“Would people treat me differently if they knew I am Israeli?”

How can I, as well as my Jewish and non-Jewish peers, continue to call Columbia home when it fosters such violence?

This essay is part of Hey Alma’s series on what it’s like to be a Jewish college student in response to October 7, the 2024 Israel-Hamas war and campus protests. Click here to read the full range of voices.

Growing up in a close-knit Jewish community in Dallas, Texas, my Jewish-Israeli identity was often one of the very first things I brought up when introducing myself to new people. I expected to extend the same introduction, “Hi, my name is Yasmine and I’m from Dallas but my parents are from Costa Rica and Israel,” when I began my first year at Columbia University. But my script changed after October 7.

The first protest on campus was the most jarring to me. Just days after 1200 Israelis were killed and 243 hostageswere taken from Israel, the chant “From the River to the Sea” echoed throughout campus, iterating that hundreds of students on my campus believed that Hamas’ attack on Israel was justified. As a new Israeli student who had just marked her seventh week on campus, I was anxious about revealing my identity to my peers. Would people treat me differently if they knew I am Israeli?

So I went silent. But I didn’t want to be. Why should I hide my pain and hurt in front of others when the Israeli-Palestinian conflict impacts me so deeply? Now that campus protests have intensified, I can no longer remain silent.

As a first-year student who lives next to the lawns where the encampment was set, I have witnessed a troubling shift in campus sentiment. Initially, extremist rhetoric was incited by protestors outside of campus gates, with individuals claiming “We are Hamas.”

But when President Shafik brought the NYPD to campus and arrested 100 students, the rhetoric within the student encampments grew more hostile. My peers have openly called to “Kill all Zionists” and have stood before Jewish students with a sign declaring, “You are Al-Qasam’s next targets.” Just next to my dormitory, protestors vandalized Hamilton Hall, an academic building at Columbia, and hung a banner calling for “Intifada.” Calling for an “Intifada Revolution” is a direct call for the removal of Jews on Columbia’s campus. These protests can no longer be called anti-Israel — they are blatantly anti-Jewish.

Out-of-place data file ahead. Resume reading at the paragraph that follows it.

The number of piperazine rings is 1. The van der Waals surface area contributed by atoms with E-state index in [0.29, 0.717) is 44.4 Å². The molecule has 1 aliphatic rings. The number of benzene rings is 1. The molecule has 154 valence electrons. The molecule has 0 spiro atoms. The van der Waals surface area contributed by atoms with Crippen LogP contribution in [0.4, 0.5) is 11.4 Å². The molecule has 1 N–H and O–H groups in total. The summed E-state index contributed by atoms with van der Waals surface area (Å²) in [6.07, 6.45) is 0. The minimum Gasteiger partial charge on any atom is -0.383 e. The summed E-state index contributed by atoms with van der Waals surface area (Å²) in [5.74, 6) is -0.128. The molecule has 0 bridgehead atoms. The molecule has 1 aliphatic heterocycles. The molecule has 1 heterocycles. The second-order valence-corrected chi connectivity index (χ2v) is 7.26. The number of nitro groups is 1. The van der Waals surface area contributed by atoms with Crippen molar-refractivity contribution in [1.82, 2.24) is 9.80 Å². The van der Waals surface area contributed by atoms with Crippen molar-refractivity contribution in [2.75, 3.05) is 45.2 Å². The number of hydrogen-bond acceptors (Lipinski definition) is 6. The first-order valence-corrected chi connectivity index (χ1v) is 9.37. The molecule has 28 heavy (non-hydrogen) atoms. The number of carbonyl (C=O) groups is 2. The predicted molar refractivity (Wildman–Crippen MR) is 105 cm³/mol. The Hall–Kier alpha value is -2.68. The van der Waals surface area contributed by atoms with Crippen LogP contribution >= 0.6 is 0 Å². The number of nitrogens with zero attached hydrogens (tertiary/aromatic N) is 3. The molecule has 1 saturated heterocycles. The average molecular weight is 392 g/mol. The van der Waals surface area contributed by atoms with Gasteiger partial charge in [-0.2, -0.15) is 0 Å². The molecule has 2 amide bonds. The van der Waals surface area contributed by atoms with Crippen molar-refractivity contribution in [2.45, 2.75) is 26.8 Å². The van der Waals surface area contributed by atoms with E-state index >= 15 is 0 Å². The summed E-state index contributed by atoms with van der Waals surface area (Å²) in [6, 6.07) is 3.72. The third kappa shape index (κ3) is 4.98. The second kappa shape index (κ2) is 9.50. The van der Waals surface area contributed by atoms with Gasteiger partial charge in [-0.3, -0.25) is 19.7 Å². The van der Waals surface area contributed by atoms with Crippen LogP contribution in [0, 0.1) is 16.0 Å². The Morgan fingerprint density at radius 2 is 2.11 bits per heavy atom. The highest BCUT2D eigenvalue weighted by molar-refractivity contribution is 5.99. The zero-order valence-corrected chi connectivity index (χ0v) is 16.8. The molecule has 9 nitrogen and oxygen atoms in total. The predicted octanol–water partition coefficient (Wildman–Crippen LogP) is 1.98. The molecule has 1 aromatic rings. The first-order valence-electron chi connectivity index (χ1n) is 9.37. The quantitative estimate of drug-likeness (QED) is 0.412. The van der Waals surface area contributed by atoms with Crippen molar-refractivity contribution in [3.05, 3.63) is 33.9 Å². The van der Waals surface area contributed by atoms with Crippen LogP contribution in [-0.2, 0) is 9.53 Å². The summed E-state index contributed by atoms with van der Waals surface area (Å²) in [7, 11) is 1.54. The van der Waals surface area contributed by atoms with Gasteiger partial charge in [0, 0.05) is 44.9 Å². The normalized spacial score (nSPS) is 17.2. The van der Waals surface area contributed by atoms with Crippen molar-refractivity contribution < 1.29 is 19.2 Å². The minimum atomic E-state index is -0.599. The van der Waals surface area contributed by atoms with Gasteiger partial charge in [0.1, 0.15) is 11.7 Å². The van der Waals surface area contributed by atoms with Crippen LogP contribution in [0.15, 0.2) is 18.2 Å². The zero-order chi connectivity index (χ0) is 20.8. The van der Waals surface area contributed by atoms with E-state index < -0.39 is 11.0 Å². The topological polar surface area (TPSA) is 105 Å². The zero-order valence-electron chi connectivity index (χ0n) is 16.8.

While Columbia has since come out to say that they condemn antisemitism, the fact that the University permits such rhetoric to exist on campus signals their profound indifference to hate. Merely speaking against antisemitism does not repair campus trust as terrorizing language, repeated by dozens of students, ensues. How can I, as well as my Jewish and non-Jewish peers, continue to call Columbia home when it fosters such violence? Though Columbia’s undergraduate student body is 22.5% Jewish, the tense campus atmosphere serves as a reminder that Jews are always vulnerable in the places we call home.

Though Columbia as an institution has denounced antisemitism, the root of the problem lies within the student body. If students cannot cultivate a sense of mutual respect and ensure safety, then how can we expect to live and learn together?

Despite concerns from my community in Dallas about my continuing at Columbia, I choose to stay. My presence, and that of all Jewish students in higher education, is crucial to ensuring that our voices and perspectives continue to enrich and inform academic communities. Silence, I have learned, is not the path to positive change.

— Yasmine Abouzaglo from Dallas, TX; Columbia University, Class of 2027


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